7) If you were a balance sheet account, what would you be?
Abby Shelley: I would be treasury stock — treasury stock is stock that a company repurchases from its
shareholders. I always try to be the best I can be so the people I work with will want me back.
Nick Flannery: I would probably be cash because who doesn’t love cash?
Cat Crotty: Cash!
Julia Alagero: Preferred Stock.
8) Do you have other advice you want to share with our current students?
Julia Alagero: My best advice for undergraduate students is to network. I’m sure that’s what everyone says, but your time at PC provides you with so many opportunities to learn as much as you can about different jobs and industries so you can figure out what you want to do once you graduate.
Nick Flannery: I know it might sound a little weird, but advice I have heard a lot upon starting my career at Deloitte is to be a sponge and absorb all of the information, experiences, and different things being thrown at me. I think this applies to college as well, because students are going to have so many experiences inside and outside the classroom that will be valuable going forward.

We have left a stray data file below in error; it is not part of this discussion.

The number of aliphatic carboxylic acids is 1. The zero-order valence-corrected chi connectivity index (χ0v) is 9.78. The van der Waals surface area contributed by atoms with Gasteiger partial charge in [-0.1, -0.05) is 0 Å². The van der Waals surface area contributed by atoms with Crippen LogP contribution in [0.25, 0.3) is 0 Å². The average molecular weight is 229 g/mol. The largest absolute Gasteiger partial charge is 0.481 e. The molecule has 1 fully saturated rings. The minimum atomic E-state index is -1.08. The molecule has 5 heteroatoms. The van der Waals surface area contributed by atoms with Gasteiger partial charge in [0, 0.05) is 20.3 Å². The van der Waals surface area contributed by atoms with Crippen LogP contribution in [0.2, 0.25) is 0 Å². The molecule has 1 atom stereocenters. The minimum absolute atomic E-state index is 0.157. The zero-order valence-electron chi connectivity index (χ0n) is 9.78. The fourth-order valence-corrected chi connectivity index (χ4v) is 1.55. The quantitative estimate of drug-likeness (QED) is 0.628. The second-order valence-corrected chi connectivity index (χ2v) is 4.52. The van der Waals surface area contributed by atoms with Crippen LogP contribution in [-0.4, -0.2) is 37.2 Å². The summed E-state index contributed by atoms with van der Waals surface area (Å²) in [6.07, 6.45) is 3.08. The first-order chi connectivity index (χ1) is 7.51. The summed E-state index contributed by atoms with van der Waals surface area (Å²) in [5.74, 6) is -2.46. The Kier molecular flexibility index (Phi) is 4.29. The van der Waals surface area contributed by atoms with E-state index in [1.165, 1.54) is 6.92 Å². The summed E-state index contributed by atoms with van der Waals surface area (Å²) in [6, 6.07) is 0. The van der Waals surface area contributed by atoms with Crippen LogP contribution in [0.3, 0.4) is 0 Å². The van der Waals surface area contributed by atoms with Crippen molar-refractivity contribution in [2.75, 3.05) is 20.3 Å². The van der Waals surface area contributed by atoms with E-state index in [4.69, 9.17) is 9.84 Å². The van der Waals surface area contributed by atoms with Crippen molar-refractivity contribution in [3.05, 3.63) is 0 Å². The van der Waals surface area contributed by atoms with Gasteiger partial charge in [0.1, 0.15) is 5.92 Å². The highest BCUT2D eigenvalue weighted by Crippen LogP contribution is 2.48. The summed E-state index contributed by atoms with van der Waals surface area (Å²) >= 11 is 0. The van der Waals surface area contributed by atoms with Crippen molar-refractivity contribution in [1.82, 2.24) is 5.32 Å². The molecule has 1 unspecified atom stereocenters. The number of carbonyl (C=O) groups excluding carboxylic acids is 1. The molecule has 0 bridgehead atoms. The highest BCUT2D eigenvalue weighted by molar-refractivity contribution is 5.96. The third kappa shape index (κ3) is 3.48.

Cat Crotty: Don’t be afraid to try something out of your comfort zone because you’ll never know where you’ll end up!
Abby Shelley: Utilize the resources you have here on campus. I know this is something you hear all the time, but I can’t reinforce it enough. The connections you make at PC and in the Career Center will set you off on the right foot and will have lasting impacts on your career. Everyone here at PC wants to help you, so make sure you are taking advantage of it. None of us would be where we are today without people at PC who had confidence in us. Never be afraid to reach out to alumni, either, especially recent grads—we were very recently in your shoes and we can be great resources!
Interested in reading more about our amazing alumni? Click here for the rest of the PCSB’s “I Want Your Job” series.